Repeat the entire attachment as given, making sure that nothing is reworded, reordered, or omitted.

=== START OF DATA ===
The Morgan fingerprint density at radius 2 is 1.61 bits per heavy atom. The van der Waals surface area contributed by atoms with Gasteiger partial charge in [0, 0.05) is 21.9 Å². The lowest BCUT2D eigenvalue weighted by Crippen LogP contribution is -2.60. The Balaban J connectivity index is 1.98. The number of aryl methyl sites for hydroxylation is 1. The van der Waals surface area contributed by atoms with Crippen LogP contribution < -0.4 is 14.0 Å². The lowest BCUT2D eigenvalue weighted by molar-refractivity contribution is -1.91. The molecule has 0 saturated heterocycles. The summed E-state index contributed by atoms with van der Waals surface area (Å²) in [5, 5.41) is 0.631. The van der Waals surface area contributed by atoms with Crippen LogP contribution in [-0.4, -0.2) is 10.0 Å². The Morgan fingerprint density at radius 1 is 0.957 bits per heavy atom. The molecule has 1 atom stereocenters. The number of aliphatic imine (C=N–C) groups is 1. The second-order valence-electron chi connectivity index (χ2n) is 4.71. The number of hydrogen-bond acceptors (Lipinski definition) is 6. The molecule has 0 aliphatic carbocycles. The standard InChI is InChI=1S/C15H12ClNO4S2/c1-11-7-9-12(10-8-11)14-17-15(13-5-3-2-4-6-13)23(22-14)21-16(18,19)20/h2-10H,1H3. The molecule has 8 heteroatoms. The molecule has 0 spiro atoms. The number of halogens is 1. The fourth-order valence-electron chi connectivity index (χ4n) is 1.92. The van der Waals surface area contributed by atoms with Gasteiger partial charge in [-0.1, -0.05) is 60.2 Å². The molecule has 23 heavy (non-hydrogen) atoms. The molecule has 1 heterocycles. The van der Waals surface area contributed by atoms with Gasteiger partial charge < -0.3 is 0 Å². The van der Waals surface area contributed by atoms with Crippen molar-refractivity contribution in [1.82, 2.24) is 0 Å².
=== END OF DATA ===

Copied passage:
The Morgan fingerprint density at radius 2 is 1.61 bits per heavy atom. The van der Waals surface area contributed by atoms with Gasteiger partial charge in [0, 0.05) is 21.9 Å². The lowest BCUT2D eigenvalue weighted by Crippen LogP contribution is -2.60. The Balaban J connectivity index is 1.98. The number of aryl methyl sites for hydroxylation is 1. The van der Waals surface area contributed by atoms with Crippen LogP contribution < -0.4 is 14.0 Å². The lowest BCUT2D eigenvalue weighted by molar-refractivity contribution is -1.91. The molecule has 0 saturated heterocycles. The summed E-state index contributed by atoms with van der Waals surface area (Å²) in [5, 5.41) is 0.631. The van der Waals surface area contributed by atoms with Crippen LogP contribution in [-0.4, -0.2) is 10.0 Å². The Morgan fingerprint density at radius 1 is 0.957 bits per heavy atom. The molecule has 1 atom stereocenters. The number of aliphatic imine (C=N–C) groups is 1. The second-order valence-electron chi connectivity index (χ2n) is 4.71. The number of hydrogen-bond acceptors (Lipinski definition) is 6. The molecule has 0 aliphatic carbocycles. The standard InChI is InChI=1S/C15H12ClNO4S2/c1-11-7-9-12(10-8-11)14-17-15(13-5-3-2-4-6-13)23(22-14)21-16(18,19)20/h2-10H,1H3. The molecule has 8 heteroatoms. The molecule has 0 spiro atoms. The number of halogens is 1. The fourth-order valence-electron chi connectivity index (χ4n) is 1.92. The van der Waals surface area contributed by atoms with Gasteiger partial charge in [-0.1, -0.05) is 60.2 Å². The molecule has 23 heavy (non-hydrogen) atoms. The molecule has 1 heterocycles. The van der Waals surface area contributed by atoms with Gasteiger partial charge < -0.3 is 0 Å². The van der Waals surface area contributed by atoms with Crippen molar-refractivity contribution in [1.82, 2.24) is 0 Å².